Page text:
Private Sector and Poverty: Progress at the Bottom of the Pyramid During 2004-2009 by C.K. Prahalad is another business and investing book being offered for free on the Amazon Kindle website. I would call it more of an article than a book, as it weighs in at a whopping 21 pages or so. However, several folks seem to like it as it is currently ranked #1,569 in the Kindle bestseller list. You can get your free copy by clicking here.
Here is the book / article description from the Amazon website:
Five years is not a long time to evaluate the diffusion of an idea; much less its impact on the ground. It has been less than five years since the book The Fortune at the Bottom of the Pyramid: Eradicating Poverty Through Profits was published. The first article on the subject appeared in 2002. At the time, the proposition that the private sector had a critical role to play in alleviating global poverty was generally met with skepticism. The idea that they could have the greatest impact through creating profitable businesses serving the 5 billion people who represented the “invisible, unserved market” was even more radical. I am profoundly grateful for the people in government, nongovernmental organizations, and large corporations who were willing to listen and experiment. The poor, of course, have long been hungry for change. Their enthusiasm and insights have been a huge inspiration to me.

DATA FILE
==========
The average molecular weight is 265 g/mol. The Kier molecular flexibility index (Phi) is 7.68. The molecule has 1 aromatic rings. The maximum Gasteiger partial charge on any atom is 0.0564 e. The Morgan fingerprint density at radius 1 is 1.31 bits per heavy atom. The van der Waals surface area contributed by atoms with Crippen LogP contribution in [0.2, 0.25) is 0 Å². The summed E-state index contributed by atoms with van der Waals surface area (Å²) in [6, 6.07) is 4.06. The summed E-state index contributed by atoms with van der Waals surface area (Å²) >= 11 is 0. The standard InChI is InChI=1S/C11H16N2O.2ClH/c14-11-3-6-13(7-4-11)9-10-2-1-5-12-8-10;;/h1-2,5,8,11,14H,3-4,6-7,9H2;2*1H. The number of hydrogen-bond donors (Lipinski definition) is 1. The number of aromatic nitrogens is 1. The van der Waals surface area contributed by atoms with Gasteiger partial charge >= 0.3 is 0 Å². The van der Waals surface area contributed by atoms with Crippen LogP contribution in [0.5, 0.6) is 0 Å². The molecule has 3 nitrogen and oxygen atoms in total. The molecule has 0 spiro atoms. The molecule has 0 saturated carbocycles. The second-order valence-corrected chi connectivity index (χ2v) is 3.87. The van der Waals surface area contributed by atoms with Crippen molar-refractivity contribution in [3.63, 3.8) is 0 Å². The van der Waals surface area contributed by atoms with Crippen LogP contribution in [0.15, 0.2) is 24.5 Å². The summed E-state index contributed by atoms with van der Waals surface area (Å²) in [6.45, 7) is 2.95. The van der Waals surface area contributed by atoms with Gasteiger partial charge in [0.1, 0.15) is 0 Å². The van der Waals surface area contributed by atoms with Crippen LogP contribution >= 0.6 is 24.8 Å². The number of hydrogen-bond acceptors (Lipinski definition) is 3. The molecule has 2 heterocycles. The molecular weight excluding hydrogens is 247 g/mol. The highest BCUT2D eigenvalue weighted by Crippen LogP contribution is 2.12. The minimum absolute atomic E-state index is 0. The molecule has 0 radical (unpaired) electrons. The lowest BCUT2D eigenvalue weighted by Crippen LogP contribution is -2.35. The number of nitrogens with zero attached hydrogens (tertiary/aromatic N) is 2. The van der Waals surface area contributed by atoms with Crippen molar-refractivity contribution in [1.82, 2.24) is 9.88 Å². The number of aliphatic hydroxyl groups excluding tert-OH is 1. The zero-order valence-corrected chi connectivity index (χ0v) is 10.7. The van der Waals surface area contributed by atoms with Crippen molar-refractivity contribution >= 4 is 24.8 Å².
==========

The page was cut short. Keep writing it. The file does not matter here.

We are a long way from solving the problem of global poverty. But I find reason to be optimistic that the conditions for creating significant and sustainable change are emerging rapidly. First, the idea that the private sector can and should be involved in creating market-based solutions for the world’s poorest consumers is gaining credibility. The market success of some multinationals that have taken up the challenge has created momentum. Respected business leaders such as Bill Gates championing the cause of creative capitalism has also contributed to a shift in perception.